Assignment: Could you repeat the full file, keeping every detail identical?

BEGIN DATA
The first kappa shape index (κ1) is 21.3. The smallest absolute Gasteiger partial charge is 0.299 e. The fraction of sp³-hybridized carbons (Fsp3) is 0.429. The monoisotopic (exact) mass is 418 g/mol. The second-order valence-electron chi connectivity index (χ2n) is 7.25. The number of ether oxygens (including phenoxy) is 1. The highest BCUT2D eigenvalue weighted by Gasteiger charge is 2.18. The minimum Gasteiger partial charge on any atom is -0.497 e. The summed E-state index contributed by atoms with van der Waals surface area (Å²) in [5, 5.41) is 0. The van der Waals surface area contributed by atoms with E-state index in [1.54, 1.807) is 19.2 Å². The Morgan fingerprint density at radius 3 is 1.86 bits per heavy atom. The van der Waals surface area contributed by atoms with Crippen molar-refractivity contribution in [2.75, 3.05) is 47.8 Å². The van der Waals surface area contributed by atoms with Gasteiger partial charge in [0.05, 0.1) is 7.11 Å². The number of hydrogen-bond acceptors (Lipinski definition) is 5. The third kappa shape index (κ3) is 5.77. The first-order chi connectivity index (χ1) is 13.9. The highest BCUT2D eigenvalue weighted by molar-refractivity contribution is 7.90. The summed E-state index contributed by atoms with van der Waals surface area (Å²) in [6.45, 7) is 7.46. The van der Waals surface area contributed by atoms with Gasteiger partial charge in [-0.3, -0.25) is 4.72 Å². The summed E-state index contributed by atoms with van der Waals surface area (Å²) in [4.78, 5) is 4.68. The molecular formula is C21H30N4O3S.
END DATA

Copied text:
The first kappa shape index (κ1) is 21.3. The smallest absolute Gasteiger partial charge is 0.299 e. The fraction of sp³-hybridized carbons (Fsp3) is 0.429. The monoisotopic (exact) mass is 418 g/mol. The second-order valence-electron chi connectivity index (χ2n) is 7.25. The number of ether oxygens (including phenoxy) is 1. The highest BCUT2D eigenvalue weighted by Gasteiger charge is 2.18. The minimum Gasteiger partial charge on any atom is -0.497 e. The summed E-state index contributed by atoms with van der Waals surface area (Å²) in [5, 5.41) is 0. The van der Waals surface area contributed by atoms with E-state index in [1.54, 1.807) is 19.2 Å². The Morgan fingerprint density at radius 3 is 1.86 bits per heavy atom. The van der Waals surface area contributed by atoms with Crippen molar-refractivity contribution in [2.75, 3.05) is 47.8 Å². The van der Waals surface area contributed by atoms with Gasteiger partial charge in [0.05, 0.1) is 7.11 Å². The number of hydrogen-bond acceptors (Lipinski definition) is 5. The third kappa shape index (κ3) is 5.77. The first-order chi connectivity index (χ1) is 13.9. The highest BCUT2D eigenvalue weighted by molar-refractivity contribution is 7.90. The summed E-state index contributed by atoms with van der Waals surface area (Å²) in [6.45, 7) is 7.46. The van der Waals surface area contributed by atoms with Gasteiger partial charge in [-0.3, -0.25) is 4.72 Å². The summed E-state index contributed by atoms with van der Waals surface area (Å²) in [4.78, 5) is 4.68. The molecular formula is C21H30N4O3S.